Facebook has had plenty of hot-water moments in the year since its CEO Mark Zuckerberg testified before Congress on the platform's data and privacy troubles.
But advertisers just can't seem to quit Facebook.
2018 was chock-full of scandal for Facebook, from the discovery that British political consulting firm Cambridge Analytica had exploited the platform to collect data of more than 50 million users without their permission, to media reports that detailed Facebook's efforts to control public dialogue around its numerous problems, including its relationship with a Washington-based opposition research firm.
But for all the noise, Facebook's ad revenue share and user base keep growing. So far, advertisers haven't found alternatives that give the same kind of bang for their buck.
In 2018, the company's total ad revenue grew 38% to $55 billion, the company said on its fourth-quarter earnings call, and net digital ad revenue in the U.S. grew 36% to $23.66 billion, according to Feb. 2019 data from eMarketer.
The company's share of ad revenue is growing, too. Facebook's net digital ad revenue share in the U.S. grew from 19.8% in 2017 to 21.8% in 2018, and was expected to reach 22.9% by 2021. Meanwhile, Google's net digital ad revenue share in the U.S. shrank from 39.6% in 2017 to 38.2% in 2018, according to eMarketer.
Advertisers keep spending because, despite all the negative publicity and calls to boycott the service, users are sticking around: Facebook's monthly active users grew 9 percent to 2.32 billion in 2018.
With Facebook's level of reach, "It just makes sense to always recommend that to our clients," says Shuman Sahu, director of performance media at performance digital marketing agency Nina Hale. "We definitely don't exclude Facebook because of the scrutiny they've gone through."
Tom Buontempo, president of social media agency Attention, says any outrage around Facebook's scandals has been short-lived. If anything, brands are often spending more on Facebook, he said.
"More of our clients are spending more across the Facebook ecosystem," he says. "There aren't a lot of options right now." He says it's tough for brands to get the same kind of return for their money as they do on Facebook. And though Amazon has emerged as a big contender, it hasn't stung the Facebook ecosystem in terms of spend, he said.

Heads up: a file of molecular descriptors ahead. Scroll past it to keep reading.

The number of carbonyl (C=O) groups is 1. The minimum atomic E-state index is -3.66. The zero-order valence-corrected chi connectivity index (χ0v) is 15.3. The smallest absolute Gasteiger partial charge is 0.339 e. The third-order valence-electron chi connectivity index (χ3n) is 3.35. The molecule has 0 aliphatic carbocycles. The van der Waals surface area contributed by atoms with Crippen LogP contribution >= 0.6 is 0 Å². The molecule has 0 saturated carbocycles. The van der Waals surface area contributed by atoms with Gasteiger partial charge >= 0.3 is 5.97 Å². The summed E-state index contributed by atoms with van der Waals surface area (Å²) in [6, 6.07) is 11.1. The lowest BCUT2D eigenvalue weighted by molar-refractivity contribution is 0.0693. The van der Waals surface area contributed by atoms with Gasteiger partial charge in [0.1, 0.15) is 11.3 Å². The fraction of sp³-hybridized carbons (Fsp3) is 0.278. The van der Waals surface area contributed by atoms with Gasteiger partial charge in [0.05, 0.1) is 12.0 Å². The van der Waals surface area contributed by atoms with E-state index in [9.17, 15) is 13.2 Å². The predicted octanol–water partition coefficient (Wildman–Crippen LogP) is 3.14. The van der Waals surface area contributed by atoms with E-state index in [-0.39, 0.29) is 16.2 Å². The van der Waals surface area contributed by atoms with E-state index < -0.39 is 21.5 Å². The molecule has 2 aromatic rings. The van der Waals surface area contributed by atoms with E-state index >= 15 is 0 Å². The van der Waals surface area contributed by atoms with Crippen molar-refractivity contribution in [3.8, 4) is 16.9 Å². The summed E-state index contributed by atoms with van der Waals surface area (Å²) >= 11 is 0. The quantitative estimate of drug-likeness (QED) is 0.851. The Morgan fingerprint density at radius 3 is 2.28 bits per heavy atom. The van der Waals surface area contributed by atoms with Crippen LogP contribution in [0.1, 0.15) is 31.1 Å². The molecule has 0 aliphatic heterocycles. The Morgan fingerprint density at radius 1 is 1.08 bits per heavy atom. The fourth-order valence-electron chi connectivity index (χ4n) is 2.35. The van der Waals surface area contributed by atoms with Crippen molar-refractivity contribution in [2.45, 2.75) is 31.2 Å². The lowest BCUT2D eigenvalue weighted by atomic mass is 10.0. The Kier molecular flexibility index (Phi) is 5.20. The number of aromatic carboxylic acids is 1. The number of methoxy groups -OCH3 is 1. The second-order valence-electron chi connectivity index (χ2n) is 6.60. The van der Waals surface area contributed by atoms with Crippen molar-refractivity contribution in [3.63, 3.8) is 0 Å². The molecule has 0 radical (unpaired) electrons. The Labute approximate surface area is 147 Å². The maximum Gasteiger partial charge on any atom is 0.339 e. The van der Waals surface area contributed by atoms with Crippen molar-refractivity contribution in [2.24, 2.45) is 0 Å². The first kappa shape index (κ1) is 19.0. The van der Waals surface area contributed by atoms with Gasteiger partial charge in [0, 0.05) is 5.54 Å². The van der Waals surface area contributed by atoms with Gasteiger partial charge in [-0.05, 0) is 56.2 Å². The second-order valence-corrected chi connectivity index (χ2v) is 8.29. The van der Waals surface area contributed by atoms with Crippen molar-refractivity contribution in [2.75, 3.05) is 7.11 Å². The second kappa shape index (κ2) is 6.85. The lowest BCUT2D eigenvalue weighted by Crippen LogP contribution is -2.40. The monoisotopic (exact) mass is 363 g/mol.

GroupM's global president of business intelligence Brian Wieser says it would take a brand believing their reputation could be hurt to make meaningful changes.
"The real thing that would cause a brand to slow spending is if they thought their brand would be tarnished," he said.
That's a lot less likely to happen with Facebook than with Google's YouTube, for example, where a brand's ad could appear directly on a video containing disturbing content. For Facebook, any issues "don't stick to the brands — yet," he said.
"Individual advertisers can be concerned about all of these things and they're very alert to these things now in ways they weren't two years ago -- that doesn't mean they're changing what they're doing," he said. "They're just very, very aware and very mindful that things could get much worse for them in terms of their association."
There have been some defectors. A number of companies told CNBC earlier this month they had stopped advertising with Facebook and Instagram following data and privacy scandals. They include Firefox browser creator Mozilla, which said it wouldn't return to Facebook until there were "significant and systemic changes in the way Facebook treats its customers."
Meanwhile, some brands are more amenable to trying out advertising on other platforms.
George Popstefanov, founder and CEO of digital agency PMG, said the agency has seen clients who have pulled away from Facebook, and some that have begun testing other platforms like Pinterest, Twitter or Snapchat.
"I think the testimony has brought privacy and targeting to the forefront even more so than before," he said.
Nina Hale's vice president of media Kathleen Petersen added the agency hasn't seen changes in the role that Facebook plays in its marketing mixes or in the amount of investment brands are putting behind it. But the agency has seen differences in some limitations Facebook has put on advertiser targeting. In March, for instance, Facebook said it would be overhauling ad targeting for housing, credit and employment ads so they can't be used to discriminate on the basis of race and ethnicity, gender and other legally protected categories in the U.S.
That means advertisers have had to work a little harder to reach the right consumers for a particular ad.
"At this point as marketers and advertisers, we have to get more creative," Sahu said, adding that advertisers need to use their knowledge of consumers and apply it to user behavior or intent-based targeting instead of simply plugging in who an advertisement should be targeted to.
For instance, instead of serving an ad specifically to people who make more than $100,000 a year, the advertiser might target users in the top 10% of zip codes by average household income who also show an interest in luxury goods.
"You have to get a little smarter about the targeting," he said.
If there's any event that could drive advertisers away from Facebook, Sahu said, it wouldn't be bad press around a new privacy scandal. Rather, he believes advertisers would leave only if brands can no longer target the consumers they want to reach.
"It's going to take a lot to take down a behemoth like Facebook," he said.